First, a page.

Valentines Day Love For Australia

Well, it’s not Valentines Day in Australia right now, but to stay with my tradition on posting during momentous occasions, I thought I’d say Happy Valentines Australia! Who loves you? Tom loves you. All of you!

I have to admit, I’ve been here almost 2 months (about 6 days out), and lately I’ve really started to miss home. To be completely honest, I’m not enjoying this whole exchange thing as much as I thought I would. Most of the time I’m caught up doing Uni work just to make sure I pass, which I suppose is fair enough, but I’m more or less essentially living the same way I would as if I was at home. Possibly even worse when I think about it: I no longer find time for exercise because it isn’t as convenient and it’s cold here; I’m probably not eating enough red meat; I’m definitely not getting enough sleep as I haven’t adjusted to a decent routine yet.

Thankfully I only have University 3 days a week, but to be honest yet again, they are probably the least enjoyable days of my week, simply because I have to leave the comfort of my home. I’ll try to explain as best I can:

In general, I’ve found people in London to be quite cold, with very little regard for other people or the most basic of manners. Sure, this sounds like the beginning of a rant, and is certainly most probably a biased opinion, however, I share this opinion with other exchange students I’ve befriended. Many of us are surprised with how, for lack of a better word, rude, that people in London seem to be. At this juncture however, I would like to point out that the staff at the University of Westminster (the few I’ve had any meaningful interactions with) are very nice, and are probably some of the nicest people I’ve met in this country (with the exception of family and family friends).

Morning commuters have become my pet hate. The majority are rude, and are unwilling to make small sacrifices to ensure everyone is able to get to work in time, namely, the unwillingness to move down the aisles of the train to let people on. If you’re caught behind some of these people, prepare to wait an extra twenty minutes for a train, because someone was too up themselves to be polite. It’s happened to me on two occasions that I can recall, and it’s very hard to contain myself and not swear at the top of my lungs. Ironically, many of these people get off at St Pancras, which is like the London equivalent of Roma Street. Essentially, everyone is getting off at that station to venture onwards using the Tube System. And yet people still insist on protecting their little patch of standing space and not letting other people onto the train (through the doors) just so they can get out 5 seconds earlier than the herd. It’s ridiculous.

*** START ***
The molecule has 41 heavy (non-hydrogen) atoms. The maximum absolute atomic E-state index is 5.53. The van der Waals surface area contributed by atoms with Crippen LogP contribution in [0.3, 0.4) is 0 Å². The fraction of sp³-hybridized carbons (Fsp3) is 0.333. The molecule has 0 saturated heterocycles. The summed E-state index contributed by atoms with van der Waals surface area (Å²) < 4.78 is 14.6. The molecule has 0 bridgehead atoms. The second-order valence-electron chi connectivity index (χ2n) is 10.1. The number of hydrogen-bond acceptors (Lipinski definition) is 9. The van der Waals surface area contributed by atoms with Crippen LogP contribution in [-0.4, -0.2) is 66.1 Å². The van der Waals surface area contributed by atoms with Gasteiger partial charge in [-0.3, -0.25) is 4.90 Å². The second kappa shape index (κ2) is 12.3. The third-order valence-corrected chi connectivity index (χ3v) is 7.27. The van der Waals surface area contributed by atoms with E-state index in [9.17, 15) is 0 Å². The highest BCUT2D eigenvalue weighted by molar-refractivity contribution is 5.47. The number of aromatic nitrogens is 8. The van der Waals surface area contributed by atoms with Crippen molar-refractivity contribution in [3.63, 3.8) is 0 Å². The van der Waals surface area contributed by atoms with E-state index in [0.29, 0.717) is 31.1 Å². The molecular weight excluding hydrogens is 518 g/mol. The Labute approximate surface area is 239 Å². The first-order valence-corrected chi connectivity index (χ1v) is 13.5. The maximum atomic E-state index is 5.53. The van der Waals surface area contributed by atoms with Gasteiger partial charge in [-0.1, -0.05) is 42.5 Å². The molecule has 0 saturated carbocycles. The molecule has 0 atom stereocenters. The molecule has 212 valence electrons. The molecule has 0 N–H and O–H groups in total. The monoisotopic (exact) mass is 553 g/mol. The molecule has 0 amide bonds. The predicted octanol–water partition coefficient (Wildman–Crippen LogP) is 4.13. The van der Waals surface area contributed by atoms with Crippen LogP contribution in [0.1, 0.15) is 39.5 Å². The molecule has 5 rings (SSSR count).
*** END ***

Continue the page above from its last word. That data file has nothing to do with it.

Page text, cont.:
In the same vain of thought, I saw an elderly man the other day whom looked like he was about to fall over and have a heart attack. Every single person had walked past this poor person before I had gotten close enough to ask him if he’d needed help. In the populations defence, it was a narrow corridor, but very few people had shown any concern after my initial questioning of whether or not he needed any assistance. Again, this isn’t the first time something similar has happened. In my own, unprofessional and heavily biased opinion, London just seems like a city that just doesn’t care about people, or even human decency. The nicest people I’ve met in London are those like me, foreigners. Never before have I felt closer to minority groups than I have now.

I guess what I’m trying to say is: England, where’s the love? Seriously. At least on today of all days you could cheer up a bit and show compassion for your fellow human? No, well, shame on you.

Also, I’d like to state in advance I’m prepared to take any backlash whatsoever with this blogpost. I had an opinion based on own experiences, and I expressed it, I just hope my own personal experience gets better.

I really miss home, and sometimes question why I even bothered to come here. It’s an experience, sure, but so far, one that leaves me sour and questioning humanity. Perhaps it’s just a phase of cultural shock. Unfortunately, when I’m faced with things such as this, my personality is one that will “break before I bend”.

If there’s anything I will be thankful for coming over here for, it is meeting my English family whom are lovely, and also for more personal reasons which I care not to discuss. Anyone who knows me in a closer capacity will understand what I mean. There you go friends, you get a secret message. Kudos to you.

Miss you all, even those I haven’t met.

Stay class Australia,

Tom

p.s. I know I promised photos of University and friends here, etc, but I’m very busy at the moment. I apologise, and will somehow make this up to anyone who cares to read my sorry excuses for blog posts.

OH! and a HAPPY BIRTHDAY TO ASHOKA, One of my closest friends. Turns 21 Today (Australian Time) Getting old champ!